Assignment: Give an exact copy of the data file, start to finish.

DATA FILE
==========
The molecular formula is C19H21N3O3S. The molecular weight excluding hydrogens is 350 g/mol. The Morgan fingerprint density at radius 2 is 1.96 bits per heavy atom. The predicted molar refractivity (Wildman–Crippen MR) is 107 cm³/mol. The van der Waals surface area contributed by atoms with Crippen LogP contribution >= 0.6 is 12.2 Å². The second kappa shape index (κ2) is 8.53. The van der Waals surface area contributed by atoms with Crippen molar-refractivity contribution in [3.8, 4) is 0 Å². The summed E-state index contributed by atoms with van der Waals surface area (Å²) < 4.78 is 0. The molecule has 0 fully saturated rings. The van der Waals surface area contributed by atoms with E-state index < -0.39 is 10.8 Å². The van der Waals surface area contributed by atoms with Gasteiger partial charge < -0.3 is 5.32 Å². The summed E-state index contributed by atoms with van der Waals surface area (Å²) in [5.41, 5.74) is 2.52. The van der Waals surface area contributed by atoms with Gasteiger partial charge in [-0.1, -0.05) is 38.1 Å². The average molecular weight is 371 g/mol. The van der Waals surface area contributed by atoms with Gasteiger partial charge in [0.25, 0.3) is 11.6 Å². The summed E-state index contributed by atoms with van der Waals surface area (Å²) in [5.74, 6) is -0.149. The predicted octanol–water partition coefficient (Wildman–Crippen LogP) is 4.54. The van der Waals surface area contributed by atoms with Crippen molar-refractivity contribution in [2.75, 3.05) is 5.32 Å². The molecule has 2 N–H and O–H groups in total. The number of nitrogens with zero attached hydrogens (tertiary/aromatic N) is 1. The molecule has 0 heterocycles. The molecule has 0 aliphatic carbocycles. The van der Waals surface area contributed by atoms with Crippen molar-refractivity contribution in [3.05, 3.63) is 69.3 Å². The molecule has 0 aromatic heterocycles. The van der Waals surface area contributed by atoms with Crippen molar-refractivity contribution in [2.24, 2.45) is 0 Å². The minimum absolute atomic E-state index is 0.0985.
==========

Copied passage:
The molecular formula is C19H21N3O3S. The molecular weight excluding hydrogens is 350 g/mol. The Morgan fingerprint density at radius 2 is 1.96 bits per heavy atom. The predicted molar refractivity (Wildman–Crippen MR) is 107 cm³/mol. The van der Waals surface area contributed by atoms with Crippen LogP contribution >= 0.6 is 12.2 Å². The second kappa shape index (κ2) is 8.53. The van der Waals surface area contributed by atoms with Crippen molar-refractivity contribution in [3.8, 4) is 0 Å². The summed E-state index contributed by atoms with van der Waals surface area (Å²) < 4.78 is 0. The molecule has 0 fully saturated rings. The van der Waals surface area contributed by atoms with E-state index < -0.39 is 10.8 Å². The van der Waals surface area contributed by atoms with Gasteiger partial charge < -0.3 is 5.32 Å². The summed E-state index contributed by atoms with van der Waals surface area (Å²) in [5.41, 5.74) is 2.52. The van der Waals surface area contributed by atoms with Gasteiger partial charge in [-0.1, -0.05) is 38.1 Å². The average molecular weight is 371 g/mol. The van der Waals surface area contributed by atoms with Gasteiger partial charge in [0.25, 0.3) is 11.6 Å². The summed E-state index contributed by atoms with van der Waals surface area (Å²) in [5.74, 6) is -0.149. The predicted octanol–water partition coefficient (Wildman–Crippen LogP) is 4.54. The van der Waals surface area contributed by atoms with Crippen molar-refractivity contribution in [2.75, 3.05) is 5.32 Å². The molecule has 2 N–H and O–H groups in total. The number of nitrogens with zero attached hydrogens (tertiary/aromatic N) is 1. The molecule has 0 heterocycles. The molecule has 0 aliphatic carbocycles. The van der Waals surface area contributed by atoms with Crippen molar-refractivity contribution in [3.05, 3.63) is 69.3 Å². The molecule has 0 aromatic heterocycles. The van der Waals surface area contributed by atoms with Crippen molar-refractivity contribution in [2.24, 2.45) is 0 Å². The minimum absolute atomic E-state index is 0.0985.